I haven't pruned the top or the roots properly yet because I wanted to see what people said first. I will prune the Y down much lower if that's what I decide to go with. Just like Y shaped trunks with deciduous, they look more natural.Why sub trunks that divide so far up?
Before putting this back in please shorten those roots substantially. New roots almost always grow from the end of a cut root. Cutting shorter will not harm the trident maple and will give you much better root system for the future.
All roots will eventually thicken and merge.I was going to put the roots in a separate thread but since you mention it..... I dislike pancake nebari. I prefer a nebari with distinct roots. If I shorted all the roots. will this eventually develop into a pancake?
All in all it sounds as if you have very fixed views on what you want so no real point in us giving much advice
Apologies if I have misinterpreted and/or overreacted.Yes. Thank you. I not sure how that conclusion was made either.
but now a change of mind:Just like Y shaped trunks with deciduous, they look more natural.
Not sure what a 'single trunk' bonsai looks like. All trunks divide into branches of one sort or another and those branches then divide into smaller ones and so on. The big difference is the angles they emerge from the trunk.Sounds like the consensus is to go with a single trunk, so I think I'll go with that.
Thanks. Appreciate it.Apologies if I have misinterpreted and/or overreacted.
From my reading: After several very experienced members question the forked trunk the response appeared to be rather dismissive:
but now a change of mind:
Not sure what a 'single trunk' bonsai looks like. All trunks divide into branches of one sort or another and those branches then divide into smaller ones and so on. The big difference is the angles they emerge from the trunk.
As I said earlier - and others have also picked up on, what you do and how you develop a tree depends very much on what you expect as the final result - style, size, etc. Maybe the reference to Y shaped trunks means broom style? That would fit well with the current vertical trunk. Developing a broom style or 'natural' style needs different development to informal upright or other traditional bonsai styles.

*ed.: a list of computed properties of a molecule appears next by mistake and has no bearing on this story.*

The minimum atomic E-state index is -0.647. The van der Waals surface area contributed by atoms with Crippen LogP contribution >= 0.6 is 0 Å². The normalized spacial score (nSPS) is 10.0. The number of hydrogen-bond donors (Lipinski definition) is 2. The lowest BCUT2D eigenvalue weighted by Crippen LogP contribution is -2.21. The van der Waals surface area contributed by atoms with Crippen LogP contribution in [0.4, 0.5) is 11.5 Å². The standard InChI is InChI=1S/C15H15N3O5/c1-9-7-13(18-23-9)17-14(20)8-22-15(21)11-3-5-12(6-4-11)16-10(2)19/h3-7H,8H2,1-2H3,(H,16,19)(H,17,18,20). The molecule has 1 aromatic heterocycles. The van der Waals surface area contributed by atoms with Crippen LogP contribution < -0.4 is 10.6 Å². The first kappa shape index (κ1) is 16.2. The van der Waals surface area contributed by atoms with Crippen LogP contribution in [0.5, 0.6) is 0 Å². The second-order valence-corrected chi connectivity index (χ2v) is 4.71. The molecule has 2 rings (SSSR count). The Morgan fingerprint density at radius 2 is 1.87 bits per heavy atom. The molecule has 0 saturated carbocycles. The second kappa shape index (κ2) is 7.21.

From experience the first trunk reduction chop and subsequent branching works well at around 1/3 of planned final height (give or take). My reference to the height of the current fork was based on that 1/3 - 2/3 proportion. If you plan a tree 3-4 times the height of the current fork then it is in about the right spot. Subsequent forks and branching look best when each subsequent section is shorter and thinner than the previous sections. If the current sub trunks were to be kept both would need to be pruned to the first node to achieve the next fork in proportion and so on.
Thickness also looks much better if it decreases step by step. The current branches are both approaching the thickness of the trunk below. They may look OK as they continue to thicken but there's every chance it will look too heavy. Nothing is certain but it is certainly easier to make the change now if you don't want to take the gamble on overly heavy branching.
It s very easy to overestimate the size and length of primary parts of a developing tree. I've found it far safer to go a little smaller and a bit thinner than first impressions because the proportions look different as the trees grow.
Thinking ahead, having some sort of plan and knowing a little about what results from different techniques makes it far easier to develop something closer to what you want.
So after I chop to the lowest node and let it grow, would I cut that same trunk down a node or two higher that winter?Cut the left branch off, and next summer chop the right to the lowest live node. Then you will have a start to decent line. The nebari is a great start, but will eventually be a pancake if you root prune it and put in a shallow pot.
Theoretically, yes if the taper is to where you want it. Some let them go two years in between chops. you have to balance the rapid growth with the size of the wound that will have to heal after The chop.So after I chop to the lowest node and let it grow, would I cut that same trunk down a node or two higher that winter?